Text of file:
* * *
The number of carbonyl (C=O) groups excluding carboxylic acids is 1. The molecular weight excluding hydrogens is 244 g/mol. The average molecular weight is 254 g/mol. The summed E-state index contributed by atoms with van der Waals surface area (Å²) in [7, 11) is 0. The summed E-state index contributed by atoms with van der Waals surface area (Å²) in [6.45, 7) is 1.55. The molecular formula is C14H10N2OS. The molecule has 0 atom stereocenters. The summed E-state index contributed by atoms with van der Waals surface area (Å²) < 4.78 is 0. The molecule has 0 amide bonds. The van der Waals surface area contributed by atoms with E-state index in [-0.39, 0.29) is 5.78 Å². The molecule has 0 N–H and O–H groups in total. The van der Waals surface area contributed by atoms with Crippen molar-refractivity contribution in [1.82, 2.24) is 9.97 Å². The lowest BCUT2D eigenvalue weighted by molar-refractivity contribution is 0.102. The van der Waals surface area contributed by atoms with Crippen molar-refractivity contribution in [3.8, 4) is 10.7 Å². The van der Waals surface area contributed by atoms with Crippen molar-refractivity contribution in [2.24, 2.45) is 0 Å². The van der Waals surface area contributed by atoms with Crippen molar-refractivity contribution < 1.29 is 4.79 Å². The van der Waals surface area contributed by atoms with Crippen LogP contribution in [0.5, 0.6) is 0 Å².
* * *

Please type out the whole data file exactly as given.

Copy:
The number of carbonyl (C=O) groups excluding carboxylic acids is 1. The molecular weight excluding hydrogens is 244 g/mol. The average molecular weight is 254 g/mol. The summed E-state index contributed by atoms with van der Waals surface area (Å²) in [7, 11) is 0. The summed E-state index contributed by atoms with van der Waals surface area (Å²) in [6.45, 7) is 1.55. The molecular formula is C14H10N2OS. The molecule has 0 atom stereocenters. The summed E-state index contributed by atoms with van der Waals surface area (Å²) < 4.78 is 0. The molecule has 0 amide bonds. The van der Waals surface area contributed by atoms with E-state index in [-0.39, 0.29) is 5.78 Å². The molecule has 0 N–H and O–H groups in total. The van der Waals surface area contributed by atoms with Crippen molar-refractivity contribution in [1.82, 2.24) is 9.97 Å². The lowest BCUT2D eigenvalue weighted by molar-refractivity contribution is 0.102. The van der Waals surface area contributed by atoms with Crippen molar-refractivity contribution in [3.8, 4) is 10.7 Å². The van der Waals surface area contributed by atoms with Crippen molar-refractivity contribution in [2.24, 2.45) is 0 Å². The van der Waals surface area contributed by atoms with Crippen molar-refractivity contribution < 1.29 is 4.79 Å². The van der Waals surface area contributed by atoms with Crippen LogP contribution in [0.5, 0.6) is 0 Å².